Symbols


#1

Hello all .
I am a newbie to Ruby. I have been reading everything I can get my
hands on about Ruby. I understand what a symbol is and how it saves
memory space. I just can not seem to find any good reason to use one. I
am sure I am missing something. Would some one please show me a good
working example for using a symbol, please not the “Foo B.” example
again.

Sam


#2

Check out these pages:
http://glu.ttono.us/articles/2005/08/19/understanding-ruby-symbols


#3

I usually use a symbol instead of a string when I use it to represent
a ‘concept’ meaningful to the program, rather than just some text that
is meaningful only to the user.

For example, what I used to model as ‘flags’ or ‘options’ in other
languages become symbols in ruby.

i.e: “ciao”.translate_to :english

“ciao” is a piece of text meaningful to the user. :english is a
symbol meaningful to the program.

When the concept that I represent as a symbol becomes more complex I
usually evolve it to an object.

On 3/4/06, Servando G. removed_email_address@domain.invalid wrote:

– Chiaroscuro –
Liquid Development Blog:
http://feeds.feedburner.com/blogspot/liquiddevelopment


#4

On Mar 4, 2006, at 1:26 PM, Servando G. wrote:

I am a newbie to Ruby. I have been reading everything I can get
my hands on about Ruby. I understand what a symbol is and how it
saves memory space. I just can not seem to find any good reason to
use one. I am sure I am missing something. Would some one please
show me a good working example for using a symbol, please not the
“Foo B.” example again.

IMHO, when your goal is to model distinct values but the actual bit
patterns
are irrelevant then symbols are often the best approach. When you
goal is
to model a particular sequence of bytes or characters then strings
are often
the best solution, especially when the sequence might change over time.

For example, if you want to record ‘gender’ you could model that in lots
of different ways:

male	female
----	------
0	1
1	0
'm'	'f'
'male'	'female'
'mars'	'venus'
-1	1
1	-1
true	false
false	true
:male	:female

In fact, the actual bit pattern is not important. What is important
is that you have two unique objects and that they can be clearly mapped
to some external representation of male and female. Symbols are
perfect for
this because they implement value semantics (equality is based on
identity)
and they also internalize the mapping to external strings. If you
choose
to use 1 and 0 instead you would still have to have some sort of
conversion
table or code routine that mapped 1 to ‘female’ and 0 to ‘male’ (or vice
versa). Use symbols and you get the conversion for ‘free’.

Gary W.


#5

On 3/4/06, Servando G. removed_email_address@domain.invalid wrote:

Sam

hi Sam.
symbols are a coding style instrument:

personally, i use symbols whereever i want to refer to method names, as
keys
in hashes or as other constant identifiers.

symbols as constant identifiers that need not be initialized are nicer
than
code like this:

LAYOUT_CONSTANTS=[
LAYOUT_RIGHT=0,
LAYOUT_LEFT=1,

]

or even:

LAYOUT_CONSTANTS=[
LAYOUT_RIGHT=“LAYOUT_RIGHT”,
LAYOUT_LEFT=“LAYOUT_LEFT”,

]

code snippets that illustrate my coding style using symbols:

if object.respond_to? :a_method

{ :key => “value” }

subject.do_something( sideeffect=:notify)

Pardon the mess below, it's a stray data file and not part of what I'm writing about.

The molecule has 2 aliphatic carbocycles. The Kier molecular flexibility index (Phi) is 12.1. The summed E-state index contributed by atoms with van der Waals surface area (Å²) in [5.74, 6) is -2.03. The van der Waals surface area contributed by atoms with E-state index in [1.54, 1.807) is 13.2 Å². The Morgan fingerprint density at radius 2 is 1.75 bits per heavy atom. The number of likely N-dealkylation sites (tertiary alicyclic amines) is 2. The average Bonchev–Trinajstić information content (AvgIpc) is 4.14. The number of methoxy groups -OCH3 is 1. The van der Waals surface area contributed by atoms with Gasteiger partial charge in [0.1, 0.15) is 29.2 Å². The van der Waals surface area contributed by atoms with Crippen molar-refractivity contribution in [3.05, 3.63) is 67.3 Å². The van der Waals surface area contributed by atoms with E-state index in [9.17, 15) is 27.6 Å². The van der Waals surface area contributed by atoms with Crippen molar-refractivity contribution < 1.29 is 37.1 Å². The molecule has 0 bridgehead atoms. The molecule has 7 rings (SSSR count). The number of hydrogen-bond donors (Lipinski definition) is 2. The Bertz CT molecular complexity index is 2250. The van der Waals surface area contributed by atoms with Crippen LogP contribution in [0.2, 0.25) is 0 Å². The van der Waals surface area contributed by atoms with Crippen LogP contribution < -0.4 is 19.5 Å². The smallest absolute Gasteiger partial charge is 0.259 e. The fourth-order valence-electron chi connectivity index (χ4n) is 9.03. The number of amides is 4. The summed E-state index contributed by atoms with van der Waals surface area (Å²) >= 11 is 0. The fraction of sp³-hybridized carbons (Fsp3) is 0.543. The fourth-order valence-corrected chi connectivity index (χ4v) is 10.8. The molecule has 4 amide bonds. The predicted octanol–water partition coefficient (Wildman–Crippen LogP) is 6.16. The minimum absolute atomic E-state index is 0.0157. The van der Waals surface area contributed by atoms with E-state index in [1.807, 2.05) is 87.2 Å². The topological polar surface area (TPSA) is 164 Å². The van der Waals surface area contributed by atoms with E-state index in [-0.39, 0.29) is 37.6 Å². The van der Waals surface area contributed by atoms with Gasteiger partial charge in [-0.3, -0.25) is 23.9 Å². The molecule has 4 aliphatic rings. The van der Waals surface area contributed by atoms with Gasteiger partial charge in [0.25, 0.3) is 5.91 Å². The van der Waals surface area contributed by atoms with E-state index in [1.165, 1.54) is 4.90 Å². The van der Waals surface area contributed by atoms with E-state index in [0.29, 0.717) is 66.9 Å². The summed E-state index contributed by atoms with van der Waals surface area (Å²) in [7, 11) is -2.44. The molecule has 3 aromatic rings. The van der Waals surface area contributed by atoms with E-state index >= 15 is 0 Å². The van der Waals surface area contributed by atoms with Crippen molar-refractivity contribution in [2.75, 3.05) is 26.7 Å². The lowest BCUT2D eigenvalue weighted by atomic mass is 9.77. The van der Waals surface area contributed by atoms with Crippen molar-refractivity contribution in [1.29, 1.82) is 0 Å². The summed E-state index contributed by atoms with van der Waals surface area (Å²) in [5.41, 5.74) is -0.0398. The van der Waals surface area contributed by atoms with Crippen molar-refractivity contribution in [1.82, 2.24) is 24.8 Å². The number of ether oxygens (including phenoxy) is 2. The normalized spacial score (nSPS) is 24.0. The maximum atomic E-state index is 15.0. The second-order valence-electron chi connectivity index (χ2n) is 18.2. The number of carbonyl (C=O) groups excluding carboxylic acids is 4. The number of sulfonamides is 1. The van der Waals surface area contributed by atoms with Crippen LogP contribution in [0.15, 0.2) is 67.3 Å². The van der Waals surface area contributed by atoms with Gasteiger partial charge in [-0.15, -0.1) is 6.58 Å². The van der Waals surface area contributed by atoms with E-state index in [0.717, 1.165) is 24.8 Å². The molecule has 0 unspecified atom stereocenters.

you could use strings instead, but this kind of coding style enhances
code
readability, because if you see a symbol you automatically associate it
with
methods, variables, and constant expressions and the symbol syntax
differentiates these from normal (data-)strings.
i think i don’t need to tell you guys why good coding styles are
important
in software engineering :slight_smile:
– henon


#6

On 3/4/06, William J. removed_email_address@domain.invalid wrote:

Nobody who has any sense wants to record the “gender” of
a human being. A person is a member of a certain sex, not
of a “gender”. Hence, “the weaker sex”. Only words have
gender. That is elementary. Unfortunately, ignorant witlings
have decided that it is trendy and politically correct to
substitute ‘gender’ for ‘sex’.

It must have started with people filling in the ‘sex’ entry in forms
with YES :slight_smile:


#7

removed_email_address@domain.invalid wrote:

-1 1
1 -1
true false
false true
:male :female

Nobody who has any sense wants to record the “gender” of
a human being. A person is a member of a certain sex, not
of a “gender”. Hence, “the weaker sex”. Only words have
gender. That is elementary. Unfortunately, ignorant witlings
have decided that it is trendy and politically correct to
substitute ‘gender’ for ‘sex’.


#8

On Mar 4, 2006, at 3:53 PM, William J. wrote:

Nobody who has any sense wants to record the “gender” of
a human being. A person is a member of a certain sex, not
of a “gender”. Hence, “the weaker sex”. Only words have
gender. That is elementary. Unfortunately, ignorant witlings
have decided that it is trendy and politically correct to
substitute ‘gender’ for ‘sex’.

Thanks for pointing all that out. Here is a corrected version
of my table:

ignorant  educated
--------  --------
     0         1
     'g'       'w'
     'gary'    'william'
     true      false
     :gary     :william

Gary ‘witless’ Wright


#9

Also, symbols can be used when the string is not intended to change.

Consider this :

position = :west
position.gsub!(/west/, ‘south’)
=> NoMethodError

Cheers,
zimba.tm


#10

what about using symbols to represent methods or instances of classes
for example:
myclass:
instance_class:

Just using it as shorthand for classes or methods?


#11

On 3/4/06, William J. removed_email_address@domain.invalid wrote:

  'male'  'female'

gender. That is elementary. Unfortunately, ignorant witlings
have decided that it is trendy and politically correct to
substitute ‘gender’ for ‘sex’.

One important plus to using symbols… it’s obvious how to then extend
the system when you realize you need to add :intersex, as biological
sex is not always an either/or proposition.